The GOP Would Probably Have A Better Chance Of Winning Without Trump

Polls suggest he's underperforming compared to a "generic" Republican candidate.
Presumptive GOP presidential nominee Donald Trump speaks in New York on May 3, 2016, following the Indiana primary.
Presumptive GOP presidential nominee Donald Trump speaks in New York on May 3, 2016, following the Indiana primary.

If Donald Trump weren't actually the presumptive Republican nominee, the 2016 race would probably be shaping up to be pretty competitive, say those who predict election results for a living.

As political scientist Julia Azari wrote earlier this week:

Election forecasts based on what political scientists like to call the 'fundamentals' — the state of the economy, how long the incumbent party has been in office, and how popular the incumbent is — are usually pretty accurate. Second, polarization has emerged as a powerful force in American politics. With an electorate that’s pretty set in its party preferences, it’s not too hard to figure out what the vote might look like.

Working in the Democrats' favor, President Barack Obama's job approval rating, which languished in the red for most of his second term, now looks as healthy as it did during his 2012 re-election, and views of the economy have modestly rebounded.

On the other hand, voters may be more than ready for a change after sticking with one party for two terms, which would (theoretically) give the GOP an advantage.

Attempts to model elections give these factors different weights. Economist David Rothschild, the founder of the forecasting site PredictWise, says a "generic" Republican candidate should have a 47 percent chance -- or just under even odds -- of winning the presidency. Another model, created by a team of political scientists, gives the GOP a more bullish 60 percent chance of winning the election.

But 2016 is different, and Trump is anything but generic.

Predictions based on fundamentals carry the assumption that both candidates are on a relatively even footing -- what political scientists John Sides and Lynn Vavreck liken to a game of tug-of-war in which "both sides are pulling equally hard." Yet while both the real estate mogul and Democratic hopeful Hillary Clinton are historically unpopular, Trump is overwhelmingly so, with polls putting his unfavorability rating at an average 60 percent.

“In terms of any domestic personality that we have measured, we’ve never seen an individual with a higher negative,” Democratic pollster Peter Hart said in March, describing Trump's image as "exceptionally rancid."

If a mainstream Republican candidate were the presumptive nominee, the GOP would likely be in a strong position for a lot of wins. Ed Goeas and Brian Nienaber, The Tarrance Group

Trump is also straining party unity in a way that Clinton doesn't seem to be. Partisan concerns may eventually win over Republican voters and political dignitaries, but Trump's nascent general election campaign has already inspired a wave of high-profile GOP holdouts to condemn him.

House Speaker Paul Ryan said Thursday that he wasn't ready endorse Trump. The two most recent Republican presidents, George W. Bush and George H.W. Bush, have said they'll skip the Republican National Convention, as have previous GOP nominees Mitt Romney and John McCain.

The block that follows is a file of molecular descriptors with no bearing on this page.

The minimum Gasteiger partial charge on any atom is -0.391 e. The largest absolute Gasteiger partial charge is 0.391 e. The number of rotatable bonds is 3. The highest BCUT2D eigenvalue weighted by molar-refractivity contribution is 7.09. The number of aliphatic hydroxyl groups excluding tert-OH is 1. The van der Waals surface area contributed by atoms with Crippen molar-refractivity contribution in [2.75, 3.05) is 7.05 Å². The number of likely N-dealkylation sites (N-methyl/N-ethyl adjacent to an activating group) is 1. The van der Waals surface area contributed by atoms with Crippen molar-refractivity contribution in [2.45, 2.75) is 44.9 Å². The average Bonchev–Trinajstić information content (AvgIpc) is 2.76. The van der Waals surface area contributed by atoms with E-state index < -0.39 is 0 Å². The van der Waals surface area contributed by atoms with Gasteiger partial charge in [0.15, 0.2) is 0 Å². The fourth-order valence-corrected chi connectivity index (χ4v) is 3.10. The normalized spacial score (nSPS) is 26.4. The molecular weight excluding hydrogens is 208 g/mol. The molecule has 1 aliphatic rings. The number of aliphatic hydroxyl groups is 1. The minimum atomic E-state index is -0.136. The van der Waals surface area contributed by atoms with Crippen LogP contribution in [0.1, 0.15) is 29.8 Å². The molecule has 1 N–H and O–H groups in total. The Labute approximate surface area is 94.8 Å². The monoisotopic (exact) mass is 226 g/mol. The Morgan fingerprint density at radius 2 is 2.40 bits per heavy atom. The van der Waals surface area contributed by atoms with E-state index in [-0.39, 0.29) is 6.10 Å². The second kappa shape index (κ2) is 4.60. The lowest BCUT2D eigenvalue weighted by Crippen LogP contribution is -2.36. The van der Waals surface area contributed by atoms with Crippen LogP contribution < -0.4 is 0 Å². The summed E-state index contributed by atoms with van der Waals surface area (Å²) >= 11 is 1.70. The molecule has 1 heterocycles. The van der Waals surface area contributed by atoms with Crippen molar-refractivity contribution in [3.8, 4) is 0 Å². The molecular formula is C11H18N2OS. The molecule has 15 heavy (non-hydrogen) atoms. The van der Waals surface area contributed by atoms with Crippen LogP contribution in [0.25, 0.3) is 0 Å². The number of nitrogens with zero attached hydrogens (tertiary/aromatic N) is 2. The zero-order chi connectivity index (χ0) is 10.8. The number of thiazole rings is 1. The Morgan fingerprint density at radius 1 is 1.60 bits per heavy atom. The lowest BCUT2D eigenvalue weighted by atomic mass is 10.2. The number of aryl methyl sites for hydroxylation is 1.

By contrast, Clinton has yet to sew up her primary or win over Sen. Bernie Sanders (I-Vt.), but she's already won the backing of much of the Democratic establishment.

"This was never the Democrats' race to win," Sides said in an email Tuesday. "I think as of right now, Trump's negative favorables make him less likely to win than you'd expect given the fundamentals."

Other measures of the race, including horserace polls and prediction markets, back up that sentiment. PredictWise's Rothschild gives Trump just a 30 percent chance of winning the election. HuffPost Pollster, which includes all publicly available polling, shows Trump starting off 7 points behind Clinton nationally, and trailing her in a number of crucial states.

 "Although we remain convinced that Hillary Clinton is very vulnerable and would probably lose to most other Republicans, Donald Trump's historic unpopularity with wide swaths of the electorate - women, millennials, independents and Latinos - make him the initial November underdog," forecasters at the Cook Political Report said Thursday, explaining why their map shows swing states like Florida, Colorado and Virginia leaning blue.  

A recent George Washington University Battleground poll made it especially clear how the presidential race might be different if Trump weren't involved.The survey split voters into two groups: Half were asked to pick which of the two parties they trusted most to handle a range of issues, while the other half were asked specifically about Clinton and Trump.

Voters gave Republicans a substantial lead over Democrats on jobs, taxes and the economy, and a smaller edge on foreign policy. Adding Trump's name to the mix immediately ceded that advantage.

"The Republican Party has a strongly favorable political environment for winning the White House. If a mainstream Republican candidate were the presumptive nominee, the GOP would likely be in a strong position for a lot of wins, top to bottom, in November," pollsters Ed Goeas and Brian Nienaber, from the GOP polling and research firm The Tarrance Group, wrote when the survey was released.

"However," they added, "the party is facing the challenge of the possibility of an unconventional nominee who is likely to squander most of this favorable environment due to his temperament and rhetoric."

Editor's note: Donald Trump regularly incites political violence and is a serial liarrampant xenophoberacistmisogynist and birther who has repeatedly pledged to ban all Muslims -- 1.6 billion members of an entire religion -- from entering the U.S.



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